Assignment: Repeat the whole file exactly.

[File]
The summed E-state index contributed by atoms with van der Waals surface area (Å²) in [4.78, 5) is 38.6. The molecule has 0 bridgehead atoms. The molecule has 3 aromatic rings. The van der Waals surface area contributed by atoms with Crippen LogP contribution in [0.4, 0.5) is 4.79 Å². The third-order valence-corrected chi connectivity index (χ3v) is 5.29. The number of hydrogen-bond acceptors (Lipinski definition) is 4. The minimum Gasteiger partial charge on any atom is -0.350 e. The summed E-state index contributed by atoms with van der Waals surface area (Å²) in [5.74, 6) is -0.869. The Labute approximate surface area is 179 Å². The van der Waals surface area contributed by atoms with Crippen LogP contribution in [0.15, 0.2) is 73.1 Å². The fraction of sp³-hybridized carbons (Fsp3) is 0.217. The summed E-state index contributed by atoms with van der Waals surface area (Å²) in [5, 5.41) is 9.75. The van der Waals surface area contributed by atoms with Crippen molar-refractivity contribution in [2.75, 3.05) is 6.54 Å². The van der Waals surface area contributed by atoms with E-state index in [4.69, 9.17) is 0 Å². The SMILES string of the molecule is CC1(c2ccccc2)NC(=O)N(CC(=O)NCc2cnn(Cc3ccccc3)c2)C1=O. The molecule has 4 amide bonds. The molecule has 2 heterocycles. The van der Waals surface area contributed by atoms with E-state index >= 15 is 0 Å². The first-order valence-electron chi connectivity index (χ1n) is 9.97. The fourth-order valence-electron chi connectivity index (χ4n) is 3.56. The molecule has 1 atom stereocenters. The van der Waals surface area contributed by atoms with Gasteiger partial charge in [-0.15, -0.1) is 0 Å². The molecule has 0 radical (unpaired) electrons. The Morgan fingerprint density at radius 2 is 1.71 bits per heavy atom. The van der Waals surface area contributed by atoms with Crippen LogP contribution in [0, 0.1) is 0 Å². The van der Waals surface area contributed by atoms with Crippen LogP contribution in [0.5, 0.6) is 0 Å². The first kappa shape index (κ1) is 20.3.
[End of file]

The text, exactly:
The summed E-state index contributed by atoms with van der Waals surface area (Å²) in [4.78, 5) is 38.6. The molecule has 0 bridgehead atoms. The molecule has 3 aromatic rings. The van der Waals surface area contributed by atoms with Crippen LogP contribution in [0.4, 0.5) is 4.79 Å². The third-order valence-corrected chi connectivity index (χ3v) is 5.29. The number of hydrogen-bond acceptors (Lipinski definition) is 4. The minimum Gasteiger partial charge on any atom is -0.350 e. The summed E-state index contributed by atoms with van der Waals surface area (Å²) in [5.74, 6) is -0.869. The Labute approximate surface area is 179 Å². The van der Waals surface area contributed by atoms with Crippen LogP contribution in [0.15, 0.2) is 73.1 Å². The fraction of sp³-hybridized carbons (Fsp3) is 0.217. The summed E-state index contributed by atoms with van der Waals surface area (Å²) in [5, 5.41) is 9.75. The van der Waals surface area contributed by atoms with Crippen molar-refractivity contribution in [2.75, 3.05) is 6.54 Å². The van der Waals surface area contributed by atoms with E-state index in [4.69, 9.17) is 0 Å². The SMILES string of the molecule is CC1(c2ccccc2)NC(=O)N(CC(=O)NCc2cnn(Cc3ccccc3)c2)C1=O. The molecule has 4 amide bonds. The molecule has 2 heterocycles. The van der Waals surface area contributed by atoms with E-state index >= 15 is 0 Å². The first-order valence-electron chi connectivity index (χ1n) is 9.97. The fourth-order valence-electron chi connectivity index (χ4n) is 3.56. The molecule has 1 atom stereocenters. The van der Waals surface area contributed by atoms with Gasteiger partial charge in [-0.15, -0.1) is 0 Å². The molecule has 0 radical (unpaired) electrons. The Morgan fingerprint density at radius 2 is 1.71 bits per heavy atom. The van der Waals surface area contributed by atoms with Crippen LogP contribution in [0, 0.1) is 0 Å². The van der Waals surface area contributed by atoms with Crippen LogP contribution in [0.5, 0.6) is 0 Å². The first kappa shape index (κ1) is 20.3.